Doing Less With Less

I keep hearing the term “doing more with less” concerning people and organizations that are having financial difficulties these days. It’s an old saying and people just keep on saying it with little thought of the consequences or results. Now, there are lots of people involved in lots of activities that have bought into this idea and there will be little negative effect, except maybe the folks who are doing the work may be working a little harder or longer. Let’s take a look at “doing more with less” and how that may impact us in the fire service.

Say you work for the city transit system. You drive a bus, and times are getting bad – so bad that the city has decided to cut back on the number of buses that serve each bus route. Multiply this by the number of involved routes that will be downsized and you can see some immediate negative results. First, they don’t need all those bus drivers. Your seniority is good, so your job is safe, but some of the younger drivers will soon lose their jobs. Does anybody else suffer? Of course – the bus riders! There will be fewer buses, fewer bus drivers and fewer buses rolling down the streets. People will have to get up earlier, wait longer at the bus stop and push into and stand in crowded buses.

Or you are a teacher and the school district is cutting back. Enrollment is up, but the district is not hiring any new teachers or replacing any retiring teachers. The negative results are immediate. There are more students and fewer teachers. Class sizes are growing. The task of marking exams or reviewing the class work of 20 students must now be accomplished for 30. You are definitely working harder. And who else suffers? The students, who are getting less attention and instruction than before.

How does all of this relate to firefighters? It’s simple. Like teachers and bus drivers and lots of other folks, we are being told (not asked) to do more with less. Many fire departments are browning out companies on a rotating basis. Departments have cut staffing on some companies and other departments have closed companies altogether. If you listen to the people who are making these cuts, it sounds like we didn’t need these companies in the first place. People ask, “Will response times be affected?” The budget cutters answer “No, it should have minimal effect.” The people ask, “But what if there is a fire on my block?” The budget cutters answer, “The fire department has a 78% availability rate. You will be safe.”

But do they know what they are talking about? I’m not sure they do. After all, it’s not their chosen profession. They are not fire chiefs or emergency managers. They are politicians, city managers and mayors. Their job is to effectively run governments, and now they want us to do more with less. Maybe we should tell them that we are going to have to do less with less.

Nobody needs to give us lessons in working hard, working harder, being dedicated and giving 100%. Firefighters turn out rapidly, strive to get to the scene of every emergency quickly and work hard at completing every task at fires, collapses, car wrecks, tornadoes, floods and earthquakes. During these events, we rarely get a break or slow down.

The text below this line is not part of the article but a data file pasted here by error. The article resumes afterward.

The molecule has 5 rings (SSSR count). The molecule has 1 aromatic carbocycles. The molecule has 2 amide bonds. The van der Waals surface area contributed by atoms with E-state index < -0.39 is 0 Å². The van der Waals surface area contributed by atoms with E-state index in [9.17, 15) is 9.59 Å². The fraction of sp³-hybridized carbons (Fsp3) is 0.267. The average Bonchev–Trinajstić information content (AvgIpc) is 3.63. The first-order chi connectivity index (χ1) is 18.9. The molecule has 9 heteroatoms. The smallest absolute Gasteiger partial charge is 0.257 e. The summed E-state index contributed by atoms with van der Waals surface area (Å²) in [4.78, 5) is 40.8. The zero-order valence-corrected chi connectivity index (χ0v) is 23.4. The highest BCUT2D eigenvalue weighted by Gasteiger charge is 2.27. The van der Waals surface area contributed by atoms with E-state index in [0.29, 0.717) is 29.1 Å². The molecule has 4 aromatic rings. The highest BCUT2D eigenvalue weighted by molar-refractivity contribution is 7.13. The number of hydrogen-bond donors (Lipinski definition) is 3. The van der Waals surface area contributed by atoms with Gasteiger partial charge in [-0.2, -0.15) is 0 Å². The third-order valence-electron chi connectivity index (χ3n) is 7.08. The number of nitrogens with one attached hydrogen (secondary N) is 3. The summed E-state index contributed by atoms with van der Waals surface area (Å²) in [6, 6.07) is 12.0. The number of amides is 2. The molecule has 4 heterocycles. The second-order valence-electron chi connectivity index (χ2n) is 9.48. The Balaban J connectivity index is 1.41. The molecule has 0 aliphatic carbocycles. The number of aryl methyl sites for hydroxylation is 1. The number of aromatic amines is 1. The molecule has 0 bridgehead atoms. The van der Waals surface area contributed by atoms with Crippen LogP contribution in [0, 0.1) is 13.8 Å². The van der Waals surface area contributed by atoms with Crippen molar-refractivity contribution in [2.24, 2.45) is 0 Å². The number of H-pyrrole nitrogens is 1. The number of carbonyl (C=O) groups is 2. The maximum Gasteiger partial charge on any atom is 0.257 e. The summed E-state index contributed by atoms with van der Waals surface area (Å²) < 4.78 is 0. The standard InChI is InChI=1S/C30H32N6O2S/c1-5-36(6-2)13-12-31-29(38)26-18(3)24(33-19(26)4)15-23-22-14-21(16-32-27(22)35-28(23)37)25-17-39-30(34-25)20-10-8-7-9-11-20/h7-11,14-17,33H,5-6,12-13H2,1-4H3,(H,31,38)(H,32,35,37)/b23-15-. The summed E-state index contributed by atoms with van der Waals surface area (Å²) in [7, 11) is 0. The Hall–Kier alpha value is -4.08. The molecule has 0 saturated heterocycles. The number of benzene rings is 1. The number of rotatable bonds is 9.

But how can we keep up our high level of service when our resources are being diminished? We are not going to consciously decide to do less with less, but that will be the result. We will and should continue to put a 100% effort into all of our duties, but the bottom line is that reducing staffing, browning out companies and closing units only makes it harder and sometimes impossible for us to achieve our desired and expected excellent results.

What we need to do is make sure the people we protect know that the cuts politicians are making to fire companies do not result in crowded buses or shorter lunch periods for teachers. In spite of our best efforts, the cuts made to fire departments will result in more serious fires, more loss of life and a general degradation of the quality of life in our communities.

These negative impacts may not be immediate. It may take months or even years, but they will happen. Next time you are waiting at a bus stop for longer than you are happy to, imagine waiting for a fire truck if your home was on fire or if your spouse was suffering a heart attack. We will be working hard and giving more, but the results will be less.

JOHN J. SALKA Jr., a Firehouse® contributing editor, recently retired as a battalion chief with FDNY, serving as commander of the 18th battalion in the Bronx. Salka has instructed at several FDNY training programs, including the department’s Probationary Firefighters School, Captains Management Program and Battalion Chiefs Command Course. He conducts training programs at national and local conferences and has been recognized for his firefighter survival course “Get Out Alive.” Salka co-authored the FDNY Engine Company Operations manual and wrote the book First In, Last Out – Leadership Lessons From the New York Fire Department. He also operates Fire Command Training (, a New York-based fire service training and consulting firm.